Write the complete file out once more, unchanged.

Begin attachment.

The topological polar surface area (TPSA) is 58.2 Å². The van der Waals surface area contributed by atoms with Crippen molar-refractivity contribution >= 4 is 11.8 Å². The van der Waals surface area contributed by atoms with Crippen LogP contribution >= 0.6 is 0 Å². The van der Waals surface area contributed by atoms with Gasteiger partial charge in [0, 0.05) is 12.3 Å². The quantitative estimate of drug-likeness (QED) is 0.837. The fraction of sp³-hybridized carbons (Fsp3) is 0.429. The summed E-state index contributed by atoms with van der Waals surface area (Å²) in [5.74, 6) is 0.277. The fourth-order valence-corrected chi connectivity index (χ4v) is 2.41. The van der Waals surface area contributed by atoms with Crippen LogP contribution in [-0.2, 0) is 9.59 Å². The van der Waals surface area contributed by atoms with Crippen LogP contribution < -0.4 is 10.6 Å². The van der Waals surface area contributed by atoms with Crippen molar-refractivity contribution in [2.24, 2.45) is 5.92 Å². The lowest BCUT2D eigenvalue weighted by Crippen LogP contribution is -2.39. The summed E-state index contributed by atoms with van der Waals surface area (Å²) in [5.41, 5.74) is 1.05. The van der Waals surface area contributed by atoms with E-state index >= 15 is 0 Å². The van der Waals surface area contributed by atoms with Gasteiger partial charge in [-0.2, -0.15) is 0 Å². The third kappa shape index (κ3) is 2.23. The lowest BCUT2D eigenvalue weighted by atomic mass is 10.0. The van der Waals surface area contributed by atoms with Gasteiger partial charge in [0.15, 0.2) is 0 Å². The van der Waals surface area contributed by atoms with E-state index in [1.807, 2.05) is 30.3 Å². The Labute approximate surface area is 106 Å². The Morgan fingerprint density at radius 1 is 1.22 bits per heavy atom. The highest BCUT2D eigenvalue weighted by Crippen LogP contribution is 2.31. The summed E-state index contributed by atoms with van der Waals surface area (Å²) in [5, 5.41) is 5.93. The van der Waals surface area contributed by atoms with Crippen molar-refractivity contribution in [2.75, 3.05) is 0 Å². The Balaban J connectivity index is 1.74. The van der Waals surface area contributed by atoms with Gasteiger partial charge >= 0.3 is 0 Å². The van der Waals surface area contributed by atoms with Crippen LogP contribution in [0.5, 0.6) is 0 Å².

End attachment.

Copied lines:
The topological polar surface area (TPSA) is 58.2 Å². The van der Waals surface area contributed by atoms with Crippen molar-refractivity contribution >= 4 is 11.8 Å². The van der Waals surface area contributed by atoms with Crippen LogP contribution >= 0.6 is 0 Å². The van der Waals surface area contributed by atoms with Gasteiger partial charge in [0, 0.05) is 12.3 Å². The quantitative estimate of drug-likeness (QED) is 0.837. The fraction of sp³-hybridized carbons (Fsp3) is 0.429. The summed E-state index contributed by atoms with van der Waals surface area (Å²) in [5.74, 6) is 0.277. The fourth-order valence-corrected chi connectivity index (χ4v) is 2.41. The van der Waals surface area contributed by atoms with Crippen LogP contribution in [-0.2, 0) is 9.59 Å². The van der Waals surface area contributed by atoms with Crippen LogP contribution < -0.4 is 10.6 Å². The van der Waals surface area contributed by atoms with Crippen molar-refractivity contribution in [2.24, 2.45) is 5.92 Å². The lowest BCUT2D eigenvalue weighted by Crippen LogP contribution is -2.39. The summed E-state index contributed by atoms with van der Waals surface area (Å²) in [5.41, 5.74) is 1.05. The van der Waals surface area contributed by atoms with E-state index >= 15 is 0 Å². The van der Waals surface area contributed by atoms with Gasteiger partial charge in [-0.2, -0.15) is 0 Å². The third kappa shape index (κ3) is 2.23. The lowest BCUT2D eigenvalue weighted by atomic mass is 10.0. The van der Waals surface area contributed by atoms with Gasteiger partial charge in [0.15, 0.2) is 0 Å². The van der Waals surface area contributed by atoms with E-state index in [1.807, 2.05) is 30.3 Å². The Labute approximate surface area is 106 Å². The Morgan fingerprint density at radius 1 is 1.22 bits per heavy atom. The highest BCUT2D eigenvalue weighted by Crippen LogP contribution is 2.31. The summed E-state index contributed by atoms with van der Waals surface area (Å²) in [5, 5.41) is 5.93. The van der Waals surface area contributed by atoms with Crippen molar-refractivity contribution in [2.75, 3.05) is 0 Å². The Balaban J connectivity index is 1.74. The van der Waals surface area contributed by atoms with Gasteiger partial charge >= 0.3 is 0 Å². The van der Waals surface area contributed by atoms with Crippen LogP contribution in [0.5, 0.6) is 0 Å².